Becoming clowns: How do digital technologies contribute to young children’s play?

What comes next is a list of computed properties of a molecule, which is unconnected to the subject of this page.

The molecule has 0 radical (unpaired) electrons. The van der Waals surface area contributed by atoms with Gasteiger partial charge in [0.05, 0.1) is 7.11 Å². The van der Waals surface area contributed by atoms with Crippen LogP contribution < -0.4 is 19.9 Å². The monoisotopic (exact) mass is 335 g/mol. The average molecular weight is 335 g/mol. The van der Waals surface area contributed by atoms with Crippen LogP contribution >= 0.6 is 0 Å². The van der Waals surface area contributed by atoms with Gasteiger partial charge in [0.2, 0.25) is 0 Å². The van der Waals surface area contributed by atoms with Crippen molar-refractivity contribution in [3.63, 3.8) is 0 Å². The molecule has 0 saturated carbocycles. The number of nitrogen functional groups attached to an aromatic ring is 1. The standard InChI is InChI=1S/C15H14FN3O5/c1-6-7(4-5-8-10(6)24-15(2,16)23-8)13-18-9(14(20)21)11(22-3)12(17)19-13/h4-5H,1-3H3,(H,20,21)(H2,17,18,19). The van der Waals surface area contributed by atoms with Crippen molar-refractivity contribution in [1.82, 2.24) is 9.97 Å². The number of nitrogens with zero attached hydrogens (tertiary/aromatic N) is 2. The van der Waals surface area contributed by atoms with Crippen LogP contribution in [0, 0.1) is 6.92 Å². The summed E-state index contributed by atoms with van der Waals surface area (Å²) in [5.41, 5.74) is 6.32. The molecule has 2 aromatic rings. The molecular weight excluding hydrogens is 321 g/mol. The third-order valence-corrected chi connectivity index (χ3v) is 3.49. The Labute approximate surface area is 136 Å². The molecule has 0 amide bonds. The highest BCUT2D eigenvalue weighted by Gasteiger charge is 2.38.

Research concerning play and technology is largely aimed at expanding the knowledge of what technological play may be and, to a lesser extent, examines what happens to children's play when it encounters digital tools. To explore some of the complexity in play, this article elaborates on how Latour’s concepts of ‘translation’ and ‘inscription’ can make sense of a narrative from an early childhood setting. The article explores how to challenge ‘taken-forgranted knowledge’ and create different understandings of children’s play in technology-rich environments. Through a flattened ontology, the article considers how humans, non-humans and transcendental ideas relate to one another as equal forces; this allows for an understanding of play as located within and emerging from various networks. The discussion sheds light on how activation of material agents can lead us to look for differences and new spaces regarding play. Play and learning are no longer orchestrated by what is already known; rather, they become co-constructed when both the children and the material world have a say in constructing the ambiguity of play. Lastly, the discussion points to how early years practitioners need tools to challenge their assumptions of what play might become in the digital age.